Noah was into his first few bites of food when the hostess was going to seat another party next to our table.  It was another couple, however once the woman seen Noah she told the hostess rather loudly that she couldn't sit next to "him" pointing at Noah and that they needed to sit on the opposite side of the restaurant.   What is that disability segregation at it's finest?   Part of me was hurt, (how can I not be no matter how many times mean things like that in public happen?), and part of me was really pissed.  For a moment I wanted to publicly shame her on her behavior and call her out in front of everyone for her incredibly rude way of thinking and acting.  But that would have only created a scene and the woman would have learned nothing from it.  Once a person has that mindset, you cannot change it.  They will remain forever ignorant. 
Even worse, Noah looked on confused as he understands words and conversations.  People don't fully realize that Noah understands what you say and your actions.   And at six years old he is beginning to realize how some people perceive him in this world.  Painful for him, even more painful for us that I cannot guard him against it.

I remained internally devastated, I ate my salad but I couldn't taste it.  I went about eating mechanically like a robot going through the motions.  Noah's face smeared with food which is how he typically eats.  It's a bit messy.   I watched others watch us.  Wondering how many people felt the same way that woman did but lacked the guts to actually say it. 

Another party was soon seated in that couple's place.  A family with a single child around Noah's age - a boy.    My already wounded self felt like I stroking my personal pity party.   There sat a child Noah's age doing all the things Noah can't do... blah... blah... blah...  dig the sword deeper I said to myself...

Until that little boy spoke to his parents and shifted my thinking completely around.   I overheard him ask his parents why Noah was in a wheelchair.   They replied they didn't know but that they could tell that he was a sweet little boy that would make a great friend.    That family having zero clue what transpired only ten minutes earlier was teaching their child to love those different from himself.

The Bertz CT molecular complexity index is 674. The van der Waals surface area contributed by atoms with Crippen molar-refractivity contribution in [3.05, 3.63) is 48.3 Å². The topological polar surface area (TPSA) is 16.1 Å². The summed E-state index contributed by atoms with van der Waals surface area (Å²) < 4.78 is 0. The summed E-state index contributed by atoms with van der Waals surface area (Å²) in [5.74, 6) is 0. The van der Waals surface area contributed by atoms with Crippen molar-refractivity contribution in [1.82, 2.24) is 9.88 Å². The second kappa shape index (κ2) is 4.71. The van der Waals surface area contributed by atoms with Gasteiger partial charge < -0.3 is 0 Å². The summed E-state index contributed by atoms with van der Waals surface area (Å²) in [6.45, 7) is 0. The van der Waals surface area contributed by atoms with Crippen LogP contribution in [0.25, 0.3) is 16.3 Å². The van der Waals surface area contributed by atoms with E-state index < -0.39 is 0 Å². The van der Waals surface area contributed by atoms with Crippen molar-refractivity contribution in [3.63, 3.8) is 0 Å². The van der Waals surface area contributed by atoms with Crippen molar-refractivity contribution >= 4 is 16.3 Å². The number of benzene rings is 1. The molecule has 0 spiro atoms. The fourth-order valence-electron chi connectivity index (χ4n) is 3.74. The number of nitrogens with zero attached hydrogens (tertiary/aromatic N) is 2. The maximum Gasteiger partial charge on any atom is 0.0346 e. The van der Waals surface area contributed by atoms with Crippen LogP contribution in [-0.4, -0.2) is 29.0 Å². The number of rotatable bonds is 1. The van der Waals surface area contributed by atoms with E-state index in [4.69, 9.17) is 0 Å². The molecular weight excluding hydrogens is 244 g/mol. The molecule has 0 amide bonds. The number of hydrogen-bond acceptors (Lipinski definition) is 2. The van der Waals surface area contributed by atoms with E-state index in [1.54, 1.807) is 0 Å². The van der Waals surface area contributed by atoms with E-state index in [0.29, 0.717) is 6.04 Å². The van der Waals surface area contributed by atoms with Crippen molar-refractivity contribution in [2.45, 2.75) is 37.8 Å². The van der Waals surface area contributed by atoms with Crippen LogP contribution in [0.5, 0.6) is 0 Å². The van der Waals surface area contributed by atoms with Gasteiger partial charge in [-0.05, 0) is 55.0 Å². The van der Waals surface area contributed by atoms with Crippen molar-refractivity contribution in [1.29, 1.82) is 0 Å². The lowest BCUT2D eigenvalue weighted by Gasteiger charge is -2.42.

And so be it the lesson was mine, for that little boy wouldn't have had the opportunity to see Noah, to grow, to learn to love and see someone like Noah had that woman not misbehaved and booked it for a different section of the restaurant.  And in the end it's a new generation that holds so much hope in changing how we treat and perceive others with disabilities. 

Noah's Miracle by Stacy Warden is licensed under a Creative Commons Attribution-Noncommercial-No Derivative Works 3.0 United States License.

Tuesday, January 20, 2015

Mandatory Milestones

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I never watched him learn to sit.
I never watched him rock to crawl.
I never watched him pull to stand.
I never watched him brace himself to walk.
I never watched him take his first independent step.
I never heard his first word.
Milestones that cerebral palsy took away from me. 

I see those milestones sometimes in dreams.  They must lay subconsciously heavy on my heart if I dream about all I missed and all that he cannot do.  I see him walking, I hear him talking.  His words so sweet, he runs and plays.  So vivid and real that sometimes I wake up and for just a moment I forget that it wasn't real.  But I see it all in dreams.  Just how it was supposed to have been.

The new year brought some changes for Noah.  He gave up the bottle cold turkey, which was a huge surprise to us.  We had been using a medical cup at meal times, and supplementing with traditional baby bottles during the day.  Until Noah just refused to open his mouth and shook his head in protest and refused to suck on a bottle.  So now he's drinking completely from cups.  Something I wasn't sure would ever happen, even more surprisingly that it wasn't something we were working on him to give up.  He just decided one day out of the blue he was done with baby bottles. 

And January 2nd, 2015, a mandatory milestone happened... Noah lost his first tooth. 

I had suspected it may be getting to be around that time that most children start losing teeth.   Yet, I had resigned myself to the fact that I may likely never see milestones of any kind.   So when Noah lost his first tooth, I felt this surge of emotions.   For a moment... a brief moment I was a part of how life should be - a piece of normal.   Something that other parents get to experience I finally got to experience too, right on typical child timeline.